But for most people most of the time, the search for meaning only begins when the pain has receded enough to be bearable.
Let’s talk about values and yucky feelings.
Mostly, I don’t talk about “existential issues” with my clients like I once thought I would. But I still find myself working with purpose and meaning on a daily basis. The way it often enters sessions now is through a discussion of personal values. Most of my clients have probably heard me talk about “living in alignment with your values,” or—a reason many folks find themselves in therapy, whether they can put their finger on it or not—“living out of alignment with your values.” This living out of alignment with our values often results in anxiety, depression, guilt, irritability, dissatisfaction, or just a general sort of yucky feeling. (Yes, that’s the clinical term: yucky feeling.)
Are you a person who values honesty, and yet you just told a lie? Yuck. Is generosity important to you, but you just spent the entire red light ignoring the homeless woman an arm’s length outside your car window? Yuck. Or, maybe, you just indulged in some petty passive-aggression with your partner because you were angry, and now you feel, well…yuck. And you don’t know why.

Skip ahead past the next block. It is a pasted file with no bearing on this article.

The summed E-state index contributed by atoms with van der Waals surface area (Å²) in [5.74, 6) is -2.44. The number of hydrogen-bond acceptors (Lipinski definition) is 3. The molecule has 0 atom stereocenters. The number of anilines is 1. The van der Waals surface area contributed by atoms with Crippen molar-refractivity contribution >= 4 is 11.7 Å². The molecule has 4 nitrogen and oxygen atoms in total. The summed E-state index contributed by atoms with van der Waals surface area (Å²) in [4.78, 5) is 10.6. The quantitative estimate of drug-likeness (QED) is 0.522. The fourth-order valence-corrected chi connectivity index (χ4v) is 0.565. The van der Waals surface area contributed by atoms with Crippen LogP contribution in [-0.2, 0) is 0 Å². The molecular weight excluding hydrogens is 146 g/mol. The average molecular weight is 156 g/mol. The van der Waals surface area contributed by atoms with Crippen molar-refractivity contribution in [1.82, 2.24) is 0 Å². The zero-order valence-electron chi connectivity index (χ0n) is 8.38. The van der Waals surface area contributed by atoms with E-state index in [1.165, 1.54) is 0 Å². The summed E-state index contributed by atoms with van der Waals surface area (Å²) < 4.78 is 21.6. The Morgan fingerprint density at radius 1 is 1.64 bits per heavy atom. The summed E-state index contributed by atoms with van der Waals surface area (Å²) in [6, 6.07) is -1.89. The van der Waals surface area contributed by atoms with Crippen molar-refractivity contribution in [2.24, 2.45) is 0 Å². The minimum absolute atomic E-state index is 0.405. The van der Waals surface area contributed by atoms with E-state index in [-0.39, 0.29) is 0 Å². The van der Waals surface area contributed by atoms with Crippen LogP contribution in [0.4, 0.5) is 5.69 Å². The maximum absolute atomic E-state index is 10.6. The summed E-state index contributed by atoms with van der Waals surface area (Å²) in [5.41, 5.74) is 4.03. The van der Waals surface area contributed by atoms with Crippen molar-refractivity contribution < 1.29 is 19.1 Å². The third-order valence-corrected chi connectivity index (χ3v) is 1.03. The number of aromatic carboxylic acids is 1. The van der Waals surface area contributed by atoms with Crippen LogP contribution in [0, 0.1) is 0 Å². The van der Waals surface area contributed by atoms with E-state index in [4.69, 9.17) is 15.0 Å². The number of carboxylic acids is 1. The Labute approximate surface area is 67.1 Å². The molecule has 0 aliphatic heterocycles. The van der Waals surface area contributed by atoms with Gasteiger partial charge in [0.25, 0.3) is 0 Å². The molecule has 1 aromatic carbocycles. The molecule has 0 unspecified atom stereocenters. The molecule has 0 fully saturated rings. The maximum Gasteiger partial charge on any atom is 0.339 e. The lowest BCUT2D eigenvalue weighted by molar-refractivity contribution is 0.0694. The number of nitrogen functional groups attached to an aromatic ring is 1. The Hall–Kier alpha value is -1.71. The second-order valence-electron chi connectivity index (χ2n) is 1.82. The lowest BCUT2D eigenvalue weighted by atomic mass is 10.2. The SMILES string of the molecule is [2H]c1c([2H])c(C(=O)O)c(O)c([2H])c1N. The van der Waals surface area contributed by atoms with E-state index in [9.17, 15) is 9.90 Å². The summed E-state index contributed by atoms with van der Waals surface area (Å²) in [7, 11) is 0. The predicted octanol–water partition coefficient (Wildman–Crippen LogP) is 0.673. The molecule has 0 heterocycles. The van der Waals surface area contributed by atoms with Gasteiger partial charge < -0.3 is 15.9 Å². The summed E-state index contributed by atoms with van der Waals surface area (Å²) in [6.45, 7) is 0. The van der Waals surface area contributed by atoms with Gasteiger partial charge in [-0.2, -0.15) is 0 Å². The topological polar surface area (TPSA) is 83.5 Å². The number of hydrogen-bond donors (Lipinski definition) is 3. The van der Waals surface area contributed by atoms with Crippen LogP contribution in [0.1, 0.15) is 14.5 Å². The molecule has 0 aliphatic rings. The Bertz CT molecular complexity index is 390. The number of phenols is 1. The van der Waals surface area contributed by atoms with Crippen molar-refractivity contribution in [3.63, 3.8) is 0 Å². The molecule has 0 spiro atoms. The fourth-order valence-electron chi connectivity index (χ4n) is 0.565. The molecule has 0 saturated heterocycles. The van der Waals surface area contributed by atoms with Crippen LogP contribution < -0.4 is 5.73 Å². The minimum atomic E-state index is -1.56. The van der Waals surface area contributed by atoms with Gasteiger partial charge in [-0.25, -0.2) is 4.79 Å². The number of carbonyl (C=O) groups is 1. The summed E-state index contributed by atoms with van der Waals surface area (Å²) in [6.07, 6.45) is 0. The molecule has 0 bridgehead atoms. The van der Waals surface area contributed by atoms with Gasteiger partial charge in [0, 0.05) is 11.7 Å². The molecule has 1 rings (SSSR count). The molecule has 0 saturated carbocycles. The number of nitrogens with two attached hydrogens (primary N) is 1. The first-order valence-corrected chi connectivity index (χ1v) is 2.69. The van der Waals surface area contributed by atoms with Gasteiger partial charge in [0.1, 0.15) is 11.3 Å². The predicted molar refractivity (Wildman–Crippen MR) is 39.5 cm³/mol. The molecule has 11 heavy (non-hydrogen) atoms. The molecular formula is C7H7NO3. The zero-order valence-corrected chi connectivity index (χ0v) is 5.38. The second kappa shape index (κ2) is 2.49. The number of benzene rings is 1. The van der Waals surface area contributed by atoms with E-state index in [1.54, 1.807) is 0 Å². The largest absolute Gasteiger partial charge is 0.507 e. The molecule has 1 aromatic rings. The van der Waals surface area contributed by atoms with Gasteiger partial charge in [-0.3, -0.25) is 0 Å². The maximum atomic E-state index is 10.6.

It might be because you value communication and connection, and you just chose the opposite. That yuck feeling is so, so important. It tells you where your values are by letting you know when you’ve turned away from them.
The truth is, most of us have spent little time in our lives consciously considering what our values are. Initial awareness of values might sometimes be an eloquent journal entry or an existential experience where you finally decide what you want your life to be about, but more commonly, it’s just that yucky feeling telling you something is off. If we dig down to the bottom of why we feel yucky, we often find out what’s deeply important to us by identifying what’s missing.